The first picture (See below) defines the general relationship between intelligence and operations and with the decisionmaker that they both support.  It is very clear (or should be, by now) that the intelligence process cannot be viewed in a vacuum.  If it is correct to talk about an “intelligence process” on one side of the coin, it is equally important for intelligence professionals to realize that there is an "operational/planning process", just as large if not larger and equally important if not more so, on the other side. 

These two sides overlap in significant ways, particularly with respect to the purpose, goals and people of the organization.  The intelligence professional is, however, focused externally and attempts to answer questions such as “What is the enemy/criminal/competition up to?” and “What are the threats and opportunities in my environment?”  

The operational side of the coin is more focused on questions such as "Where will we place our police/military forces?", “How will we train our forces/employees?” or "What plans do we need to create to be prepared for likely contingencies?" In many ways, the difference between operations and intelligence is the difference between "we" and "they" and the fundamental intelligence question is “What are they likely to do?” while the fundamental operational question is “What are we going to do?”  Embedded in this distinction is also the difference between an estimate and a recommendation.

It is from this shared vision of the organization’s purpose and goals that intelligence requirements emerge.  With few exceptions, there does not seem to be much concern among the various authors who have written about the intelligence process about where, exactly, requirements come from.  While most acknowledge that they generally come from the decisionmakers who have questions or need estimates to help them make decisions, it also seems to be appropriate for intelligence professionals to raise issues or provide information that was not specifically requested when relevant to the goals and purpose of the organization.  In short, there seems to be room for both “I need this” coming from a decisionmaker and for “I thought you would want to know this” coming from the intelligence professional as long as it is relevant to the organization’s goals and purposes.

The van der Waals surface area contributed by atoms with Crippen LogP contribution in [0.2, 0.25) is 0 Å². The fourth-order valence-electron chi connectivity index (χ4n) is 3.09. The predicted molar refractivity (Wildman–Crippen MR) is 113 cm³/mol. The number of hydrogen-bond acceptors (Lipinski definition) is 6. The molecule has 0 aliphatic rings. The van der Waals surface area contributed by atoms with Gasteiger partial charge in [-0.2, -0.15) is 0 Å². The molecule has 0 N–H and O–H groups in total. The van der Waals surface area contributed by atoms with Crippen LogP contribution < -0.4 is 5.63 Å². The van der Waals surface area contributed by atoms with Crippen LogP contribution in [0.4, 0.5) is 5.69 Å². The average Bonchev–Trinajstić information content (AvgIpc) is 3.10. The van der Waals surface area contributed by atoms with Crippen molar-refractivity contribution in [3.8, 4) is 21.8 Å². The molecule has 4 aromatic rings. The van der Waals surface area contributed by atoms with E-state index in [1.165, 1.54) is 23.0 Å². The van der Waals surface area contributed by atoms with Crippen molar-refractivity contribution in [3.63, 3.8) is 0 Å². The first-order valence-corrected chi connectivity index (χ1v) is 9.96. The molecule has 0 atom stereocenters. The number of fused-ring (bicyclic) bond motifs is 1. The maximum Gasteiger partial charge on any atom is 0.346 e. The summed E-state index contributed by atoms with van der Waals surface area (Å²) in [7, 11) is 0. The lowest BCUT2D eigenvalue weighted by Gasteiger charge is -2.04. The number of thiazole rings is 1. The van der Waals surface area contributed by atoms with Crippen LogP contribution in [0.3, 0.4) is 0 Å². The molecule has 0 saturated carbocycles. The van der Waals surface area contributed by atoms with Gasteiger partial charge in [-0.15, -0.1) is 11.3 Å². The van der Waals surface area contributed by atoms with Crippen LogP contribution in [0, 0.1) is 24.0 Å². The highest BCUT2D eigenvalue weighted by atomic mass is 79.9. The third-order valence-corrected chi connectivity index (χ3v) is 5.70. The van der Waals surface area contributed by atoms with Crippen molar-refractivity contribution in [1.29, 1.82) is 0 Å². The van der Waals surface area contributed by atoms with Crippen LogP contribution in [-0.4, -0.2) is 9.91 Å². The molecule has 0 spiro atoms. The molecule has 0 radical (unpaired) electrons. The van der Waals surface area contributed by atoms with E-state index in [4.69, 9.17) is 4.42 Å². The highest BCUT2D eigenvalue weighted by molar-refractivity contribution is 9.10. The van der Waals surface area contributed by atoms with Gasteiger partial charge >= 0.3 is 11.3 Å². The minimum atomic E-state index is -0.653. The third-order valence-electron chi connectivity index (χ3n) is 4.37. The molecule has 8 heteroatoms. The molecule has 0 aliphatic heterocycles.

Theoretically, at least, the shared vision of the goals and purpose of the organization should drive decisionmaker feedback as well.  The theoretical possibility of feedback, however, is regularly compared with the common perception of reality, at least within the US national security community, that feedback is ad hoc at best.  

There, the intelligence professionals preparing the intelligence are oftentimes so distant from the decisionmakers they are supporting that feedback is a rare occurrence and, if it comes at all, is typically only when there has been a flaw in the analysis or products.  Some intelligence professionals have gone as far as to claim that “There are only intelligence failures and policy successes” suggesting that intelligence is often a convenient whipping boy for poor decisions while intelligence rarely gets credit for the eventual decisionmaker successes.

It is questionable whether this perception of reality applies throughout the intelligence discipline or even within the broader national security community.  Particularly on a tactical level, where the intelligence professional often shares the same foxhole, as it were, with the decisionmaker, it becomes obvious relatively quickly how accurate and how useful the intelligence provided actually is to the decisionmakers.